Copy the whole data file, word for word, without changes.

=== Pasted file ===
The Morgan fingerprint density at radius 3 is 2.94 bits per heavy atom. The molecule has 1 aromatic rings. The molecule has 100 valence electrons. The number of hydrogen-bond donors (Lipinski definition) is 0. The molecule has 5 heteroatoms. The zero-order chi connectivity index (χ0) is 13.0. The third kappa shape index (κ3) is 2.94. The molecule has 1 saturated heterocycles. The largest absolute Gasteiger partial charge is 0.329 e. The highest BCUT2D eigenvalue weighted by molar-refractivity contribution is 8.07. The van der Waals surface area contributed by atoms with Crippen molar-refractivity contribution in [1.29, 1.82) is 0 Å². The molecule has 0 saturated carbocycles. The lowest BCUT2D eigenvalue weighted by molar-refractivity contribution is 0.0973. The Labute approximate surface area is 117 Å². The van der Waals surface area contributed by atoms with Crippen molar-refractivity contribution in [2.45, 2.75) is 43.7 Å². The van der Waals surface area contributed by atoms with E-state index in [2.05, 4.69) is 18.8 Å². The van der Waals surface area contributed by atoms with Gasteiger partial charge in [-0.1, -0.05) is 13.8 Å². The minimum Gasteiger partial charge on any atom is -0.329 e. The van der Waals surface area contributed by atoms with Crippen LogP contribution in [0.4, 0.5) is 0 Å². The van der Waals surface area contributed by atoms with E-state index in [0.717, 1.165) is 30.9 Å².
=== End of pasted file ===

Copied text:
The Morgan fingerprint density at radius 3 is 2.94 bits per heavy atom. The molecule has 1 aromatic rings. The molecule has 100 valence electrons. The number of hydrogen-bond donors (Lipinski definition) is 0. The molecule has 5 heteroatoms. The zero-order chi connectivity index (χ0) is 13.0. The third kappa shape index (κ3) is 2.94. The molecule has 1 saturated heterocycles. The largest absolute Gasteiger partial charge is 0.329 e. The highest BCUT2D eigenvalue weighted by molar-refractivity contribution is 8.07. The van der Waals surface area contributed by atoms with Crippen molar-refractivity contribution in [1.29, 1.82) is 0 Å². The molecule has 0 saturated carbocycles. The lowest BCUT2D eigenvalue weighted by molar-refractivity contribution is 0.0973. The Labute approximate surface area is 117 Å². The van der Waals surface area contributed by atoms with Crippen molar-refractivity contribution in [2.45, 2.75) is 43.7 Å². The van der Waals surface area contributed by atoms with E-state index in [2.05, 4.69) is 18.8 Å². The van der Waals surface area contributed by atoms with Gasteiger partial charge in [-0.1, -0.05) is 13.8 Å². The minimum Gasteiger partial charge on any atom is -0.329 e. The van der Waals surface area contributed by atoms with Crippen LogP contribution in [0.4, 0.5) is 0 Å². The van der Waals surface area contributed by atoms with E-state index in [0.717, 1.165) is 30.9 Å².